Want to get hundreds upon hundreds of replies on Twitter and Facebook? Simply make the statement that video games are not art. It happened to me today.
It’s a touchy subject, apparently. And, I think an interesting one. Arguing this on Twitter, 140 characters at a time, is pointless, so this editorial is an attempt to lay out some of the thoughts I have on the subject. I’ll try not to get too wonky, but this is a wonky matter.
First and foremost: when we’re talking about whether something is art or not we’re not talking about whether it’s good or not. That’s really integral to understand right up front. In fact, I’m going to repeat that and bold it right here:
When we’re talking about whether something is art or not we’re not talking about whether it’s good or not.
Once more, with feeling:
When we’re talking about whether something is art or not we’re not talking about whether it’s good or not.
This is not about value judgments. While I personally do not believe any game has risen to the level of ‘high art’ (which is where we start making value judgments), that’s irrelevant to most of this discussion
With that out of the way (when we’re talking about whether something is art or not we’re not talking about whether it’s good or not), I guess we have to begin with discussing what art is. There are some people – almost always the people on the ‘video games are art’ side of the coin – who say anything is art. They’re right and they’re wrong. Anything can be used as art, but that doesn’t mean anything is art. Andy Warhol painted Campbell soup cans, but that doesn’t mean Campbell soup cans are art, any more than all those apples you’ve seen in still lifes are art. And Damien Hirst’s The Physical Impossibility of Death in the Mind of Someone Living - a 14 foot tiger shark hanging in a tank of formaldehyde – doesn’t mean tiger sharks are art. This is an incredibly important point to make because with this point we can say A video game is art without allowing the statement ‘video games are art.’ An artist can use a video game the same way he may use a toilet, as part of an installation. The object is not the art, the way the object is presented, the presentation, etc, is what makes the art. Penn & Teller’s Desert Bus feels like it belongs in that category of an object that can be presented as art.
But we still haven’t defined art. And honestly, we’re not going to do so here. It’s been something people have been arguing about for the last hundred or so years, and it’s further tangled up in a web of semantics – when I say there’s an art to opening my front door that has a sticky lock, I don’t literally mean it’s an art form, for example. That seems obvious, but you’d be surprised. I do think it’s important to have some definition of art, simply because the idea that anything is art is so reductive that it renders art utterly without meaning. Sure, we can satirically say that the way I flung my jacket over a chair is ‘art,’ but if we accept that, then art has no meaning. I suspect there are some people who find this idea comfortable; these are people who might feel threatened by art because it’s something they believe is out of their experience and understanding. I reject this concept, though – it’s too Special Olympics for my taste. Not everyone is a winner, and not everything is art.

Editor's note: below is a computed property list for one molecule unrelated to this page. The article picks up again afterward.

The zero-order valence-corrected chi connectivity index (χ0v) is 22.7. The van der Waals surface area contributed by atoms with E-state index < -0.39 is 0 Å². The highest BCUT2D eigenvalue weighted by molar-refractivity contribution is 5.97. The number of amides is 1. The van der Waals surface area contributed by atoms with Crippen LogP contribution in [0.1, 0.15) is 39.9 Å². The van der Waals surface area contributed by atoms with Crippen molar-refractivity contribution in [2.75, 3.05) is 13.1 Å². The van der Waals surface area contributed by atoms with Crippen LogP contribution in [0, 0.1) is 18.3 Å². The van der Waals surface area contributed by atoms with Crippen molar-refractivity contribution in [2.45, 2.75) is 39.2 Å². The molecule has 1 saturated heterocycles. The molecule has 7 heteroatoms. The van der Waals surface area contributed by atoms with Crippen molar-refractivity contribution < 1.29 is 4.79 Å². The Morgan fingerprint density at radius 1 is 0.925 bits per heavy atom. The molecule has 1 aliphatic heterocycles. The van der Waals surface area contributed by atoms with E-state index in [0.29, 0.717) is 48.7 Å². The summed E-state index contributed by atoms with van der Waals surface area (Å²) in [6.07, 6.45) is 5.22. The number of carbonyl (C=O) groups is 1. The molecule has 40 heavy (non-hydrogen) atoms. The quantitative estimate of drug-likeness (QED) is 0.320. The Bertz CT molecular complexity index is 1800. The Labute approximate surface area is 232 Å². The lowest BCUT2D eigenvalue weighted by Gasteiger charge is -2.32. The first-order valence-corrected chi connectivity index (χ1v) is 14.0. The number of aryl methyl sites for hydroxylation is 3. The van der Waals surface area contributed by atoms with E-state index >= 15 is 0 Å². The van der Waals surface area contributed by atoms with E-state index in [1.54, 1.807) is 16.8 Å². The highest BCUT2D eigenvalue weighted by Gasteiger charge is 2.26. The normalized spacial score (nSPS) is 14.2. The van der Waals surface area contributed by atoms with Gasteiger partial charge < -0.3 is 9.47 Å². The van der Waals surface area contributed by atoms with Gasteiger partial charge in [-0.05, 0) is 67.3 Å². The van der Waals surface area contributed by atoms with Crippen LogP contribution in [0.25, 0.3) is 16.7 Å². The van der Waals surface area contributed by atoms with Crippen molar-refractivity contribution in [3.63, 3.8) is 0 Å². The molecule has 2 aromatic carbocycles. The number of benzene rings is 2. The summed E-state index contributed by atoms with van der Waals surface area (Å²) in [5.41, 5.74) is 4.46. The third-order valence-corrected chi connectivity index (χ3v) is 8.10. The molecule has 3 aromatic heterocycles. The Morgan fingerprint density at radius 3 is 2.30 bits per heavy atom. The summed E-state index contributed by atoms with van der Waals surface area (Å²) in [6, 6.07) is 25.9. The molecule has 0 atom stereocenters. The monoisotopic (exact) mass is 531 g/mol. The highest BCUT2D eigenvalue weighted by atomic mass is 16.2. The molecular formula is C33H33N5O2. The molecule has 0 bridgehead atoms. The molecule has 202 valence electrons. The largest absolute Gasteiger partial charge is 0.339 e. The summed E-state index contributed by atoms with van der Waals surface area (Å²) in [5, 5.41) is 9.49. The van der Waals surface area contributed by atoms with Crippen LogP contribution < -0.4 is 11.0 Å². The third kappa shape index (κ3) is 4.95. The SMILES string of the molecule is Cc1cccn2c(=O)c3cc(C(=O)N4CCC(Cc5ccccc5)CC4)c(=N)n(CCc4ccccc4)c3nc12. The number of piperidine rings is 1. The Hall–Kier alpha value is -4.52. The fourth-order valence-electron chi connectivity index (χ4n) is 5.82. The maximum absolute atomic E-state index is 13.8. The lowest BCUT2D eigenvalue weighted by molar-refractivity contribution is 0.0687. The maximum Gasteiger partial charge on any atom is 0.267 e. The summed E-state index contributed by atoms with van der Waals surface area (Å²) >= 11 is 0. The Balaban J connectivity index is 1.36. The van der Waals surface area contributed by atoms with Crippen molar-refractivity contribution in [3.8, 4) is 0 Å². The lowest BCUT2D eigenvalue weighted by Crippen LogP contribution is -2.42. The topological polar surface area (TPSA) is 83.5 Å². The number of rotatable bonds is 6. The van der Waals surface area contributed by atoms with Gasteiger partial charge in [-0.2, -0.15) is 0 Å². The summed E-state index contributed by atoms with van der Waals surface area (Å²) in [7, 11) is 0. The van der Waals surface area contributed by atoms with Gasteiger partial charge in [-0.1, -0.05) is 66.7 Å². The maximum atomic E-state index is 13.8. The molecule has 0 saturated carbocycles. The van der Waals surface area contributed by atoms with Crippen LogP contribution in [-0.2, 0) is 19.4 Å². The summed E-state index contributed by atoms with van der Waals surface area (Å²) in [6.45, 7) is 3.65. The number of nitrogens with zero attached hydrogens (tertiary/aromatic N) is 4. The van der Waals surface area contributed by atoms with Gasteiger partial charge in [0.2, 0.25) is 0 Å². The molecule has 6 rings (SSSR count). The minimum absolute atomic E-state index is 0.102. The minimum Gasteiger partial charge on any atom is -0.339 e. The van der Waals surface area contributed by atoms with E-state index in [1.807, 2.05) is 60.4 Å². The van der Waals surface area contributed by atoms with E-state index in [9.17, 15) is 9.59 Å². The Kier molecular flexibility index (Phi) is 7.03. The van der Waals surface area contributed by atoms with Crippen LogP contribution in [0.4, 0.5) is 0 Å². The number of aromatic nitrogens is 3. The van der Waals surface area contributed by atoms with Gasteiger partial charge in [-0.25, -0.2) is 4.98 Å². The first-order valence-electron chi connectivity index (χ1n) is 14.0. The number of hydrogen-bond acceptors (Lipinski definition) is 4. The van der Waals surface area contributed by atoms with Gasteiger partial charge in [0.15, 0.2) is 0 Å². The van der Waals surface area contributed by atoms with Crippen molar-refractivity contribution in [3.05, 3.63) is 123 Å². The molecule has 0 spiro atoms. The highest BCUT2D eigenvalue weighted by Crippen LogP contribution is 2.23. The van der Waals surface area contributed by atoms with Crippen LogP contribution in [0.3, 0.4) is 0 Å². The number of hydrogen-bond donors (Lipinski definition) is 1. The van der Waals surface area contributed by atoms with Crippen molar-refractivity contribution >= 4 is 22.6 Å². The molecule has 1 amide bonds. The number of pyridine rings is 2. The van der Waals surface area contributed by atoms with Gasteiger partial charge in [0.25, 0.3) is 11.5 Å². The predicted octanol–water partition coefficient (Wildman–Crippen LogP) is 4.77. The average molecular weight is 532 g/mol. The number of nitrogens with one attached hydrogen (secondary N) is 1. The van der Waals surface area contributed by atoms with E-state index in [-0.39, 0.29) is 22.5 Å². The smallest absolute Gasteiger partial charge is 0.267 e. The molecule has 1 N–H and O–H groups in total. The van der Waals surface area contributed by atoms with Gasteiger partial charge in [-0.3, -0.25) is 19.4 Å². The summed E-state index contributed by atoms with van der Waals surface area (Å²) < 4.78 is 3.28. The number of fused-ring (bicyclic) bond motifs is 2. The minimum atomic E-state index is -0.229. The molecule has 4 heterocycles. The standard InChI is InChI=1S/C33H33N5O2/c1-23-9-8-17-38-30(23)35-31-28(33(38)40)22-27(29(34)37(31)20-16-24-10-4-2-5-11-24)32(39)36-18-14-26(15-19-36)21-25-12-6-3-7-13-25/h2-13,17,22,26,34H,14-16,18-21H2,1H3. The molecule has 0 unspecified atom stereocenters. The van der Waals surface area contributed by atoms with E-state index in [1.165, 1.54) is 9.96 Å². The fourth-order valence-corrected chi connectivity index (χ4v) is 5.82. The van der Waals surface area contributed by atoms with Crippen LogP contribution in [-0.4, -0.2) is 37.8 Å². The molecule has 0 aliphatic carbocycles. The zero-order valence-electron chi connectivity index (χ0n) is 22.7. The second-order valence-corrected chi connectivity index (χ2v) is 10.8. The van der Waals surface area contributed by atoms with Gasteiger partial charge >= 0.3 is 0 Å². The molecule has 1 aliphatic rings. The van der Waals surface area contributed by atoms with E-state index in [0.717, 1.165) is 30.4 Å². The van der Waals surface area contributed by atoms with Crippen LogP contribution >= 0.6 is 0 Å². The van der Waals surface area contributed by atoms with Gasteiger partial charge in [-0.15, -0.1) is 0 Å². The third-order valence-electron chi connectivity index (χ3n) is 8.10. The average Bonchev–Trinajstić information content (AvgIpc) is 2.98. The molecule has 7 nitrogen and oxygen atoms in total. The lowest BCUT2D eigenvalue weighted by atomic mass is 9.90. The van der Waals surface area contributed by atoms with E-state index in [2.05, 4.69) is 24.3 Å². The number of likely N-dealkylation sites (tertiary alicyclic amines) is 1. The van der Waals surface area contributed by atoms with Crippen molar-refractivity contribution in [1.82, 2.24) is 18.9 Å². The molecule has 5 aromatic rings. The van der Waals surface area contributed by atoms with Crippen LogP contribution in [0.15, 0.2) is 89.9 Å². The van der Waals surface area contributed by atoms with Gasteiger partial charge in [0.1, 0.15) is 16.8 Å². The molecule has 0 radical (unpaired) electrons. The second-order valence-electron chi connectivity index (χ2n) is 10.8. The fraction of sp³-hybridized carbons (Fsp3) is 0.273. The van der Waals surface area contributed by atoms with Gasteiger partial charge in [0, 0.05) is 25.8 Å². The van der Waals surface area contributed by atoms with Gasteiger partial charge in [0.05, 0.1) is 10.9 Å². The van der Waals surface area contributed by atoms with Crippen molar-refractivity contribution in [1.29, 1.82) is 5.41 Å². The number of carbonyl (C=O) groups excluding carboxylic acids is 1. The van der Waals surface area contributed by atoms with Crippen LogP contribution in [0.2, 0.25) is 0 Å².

So what’s art? Let’s say it’s something purposefully created or presented with the intention of communicating an idea or feeling. That’s really broad, probably broader than I actually feel comfortable with, but it’ll do for the purposes of this piece. It’s also value neutral, which is very important. The thing doesn’t have to be created or presented well in order to be art, just purposefully.
Well gosh, you say. I can make video games fit in that definition. Not so fast, hoss.
With that definition I believe we can say games are not art. They may be artistic – having beauty, or carrying subtextual meaning (you can see sports as metaphors for many things) – and they may be used as art objects – an exquisitely hand painted Monopoly board, for instance – but games are not art. The carved chess pieces are art, the actual playing of the game of chess is not (although, and this is really only going to serve to confuse the matter, but I have to be fair, a film of that chess game would be). The moves of a baseball pitcher as recreated by a dancer are art; on the mound they’re simply artful. But in the end a game is simply a series of rules that the players follow. Those rules are not intended to communicate ideas or feelings, but simply to facilitate play. If rules themselves were art, the US Congress would be the most prolific artists of our time.
But you’ll point out that there is more to video games than just the game. The game aspect is simply one portion. There’s music. There’s a visual arts aspect. There’s animation. There’s voice acting. There’s a narrative. And you’re right! The music in a video game – even the cheesiest 8 bit stuff – is art. As are the visual design elements. Even the terrible voice acting is acting, and even the most miserable dialog is writing. But just putting all of these arts together does not create more art. I can throw an arts festival that has painters and musicians and dancers and a theater troupe, but that doesn’t mean festivals are art. Just that the festival aggregates all of these arts.